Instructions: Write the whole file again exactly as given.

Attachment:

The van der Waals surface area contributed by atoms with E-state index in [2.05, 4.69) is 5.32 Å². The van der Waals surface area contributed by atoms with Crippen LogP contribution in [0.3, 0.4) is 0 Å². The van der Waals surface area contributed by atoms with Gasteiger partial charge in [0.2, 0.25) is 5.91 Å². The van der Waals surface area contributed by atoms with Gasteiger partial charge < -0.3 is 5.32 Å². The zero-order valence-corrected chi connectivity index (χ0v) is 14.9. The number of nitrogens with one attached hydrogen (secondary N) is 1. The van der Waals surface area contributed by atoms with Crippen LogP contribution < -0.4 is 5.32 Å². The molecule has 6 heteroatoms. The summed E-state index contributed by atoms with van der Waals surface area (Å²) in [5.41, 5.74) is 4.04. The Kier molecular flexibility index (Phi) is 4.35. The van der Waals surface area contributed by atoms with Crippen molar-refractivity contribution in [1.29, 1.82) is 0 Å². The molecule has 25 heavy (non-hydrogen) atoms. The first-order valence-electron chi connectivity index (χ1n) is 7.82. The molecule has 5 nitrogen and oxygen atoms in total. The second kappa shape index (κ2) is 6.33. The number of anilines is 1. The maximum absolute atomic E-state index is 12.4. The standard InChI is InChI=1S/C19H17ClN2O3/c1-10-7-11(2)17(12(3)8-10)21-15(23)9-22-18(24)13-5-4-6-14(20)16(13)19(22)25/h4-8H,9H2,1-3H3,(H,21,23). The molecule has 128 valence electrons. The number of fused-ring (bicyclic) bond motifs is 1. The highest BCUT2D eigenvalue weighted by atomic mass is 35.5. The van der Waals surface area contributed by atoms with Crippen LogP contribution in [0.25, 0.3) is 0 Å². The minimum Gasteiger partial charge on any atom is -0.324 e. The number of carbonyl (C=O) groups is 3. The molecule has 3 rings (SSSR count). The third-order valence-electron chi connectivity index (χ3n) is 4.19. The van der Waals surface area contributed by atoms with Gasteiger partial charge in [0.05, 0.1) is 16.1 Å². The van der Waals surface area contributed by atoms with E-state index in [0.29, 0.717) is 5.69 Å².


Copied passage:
The van der Waals surface area contributed by atoms with E-state index in [2.05, 4.69) is 5.32 Å². The van der Waals surface area contributed by atoms with Crippen LogP contribution in [0.3, 0.4) is 0 Å². The van der Waals surface area contributed by atoms with Gasteiger partial charge in [0.2, 0.25) is 5.91 Å². The van der Waals surface area contributed by atoms with Gasteiger partial charge < -0.3 is 5.32 Å². The zero-order valence-corrected chi connectivity index (χ0v) is 14.9. The number of nitrogens with one attached hydrogen (secondary N) is 1. The van der Waals surface area contributed by atoms with Crippen LogP contribution < -0.4 is 5.32 Å². The molecule has 6 heteroatoms. The summed E-state index contributed by atoms with van der Waals surface area (Å²) in [5.41, 5.74) is 4.04. The Kier molecular flexibility index (Phi) is 4.35. The van der Waals surface area contributed by atoms with Crippen molar-refractivity contribution in [1.29, 1.82) is 0 Å². The molecule has 25 heavy (non-hydrogen) atoms. The first-order valence-electron chi connectivity index (χ1n) is 7.82. The molecule has 5 nitrogen and oxygen atoms in total. The second kappa shape index (κ2) is 6.33. The number of anilines is 1. The maximum absolute atomic E-state index is 12.4. The standard InChI is InChI=1S/C19H17ClN2O3/c1-10-7-11(2)17(12(3)8-10)21-15(23)9-22-18(24)13-5-4-6-14(20)16(13)19(22)25/h4-8H,9H2,1-3H3,(H,21,23). The molecule has 128 valence electrons. The number of fused-ring (bicyclic) bond motifs is 1. The highest BCUT2D eigenvalue weighted by atomic mass is 35.5. The van der Waals surface area contributed by atoms with Crippen LogP contribution in [0.25, 0.3) is 0 Å². The minimum Gasteiger partial charge on any atom is -0.324 e. The number of carbonyl (C=O) groups is 3. The molecule has 3 rings (SSSR count). The third-order valence-electron chi connectivity index (χ3n) is 4.19. The van der Waals surface area contributed by atoms with Gasteiger partial charge in [0.05, 0.1) is 16.1 Å². The van der Waals surface area contributed by atoms with E-state index in [0.29, 0.717) is 5.69 Å².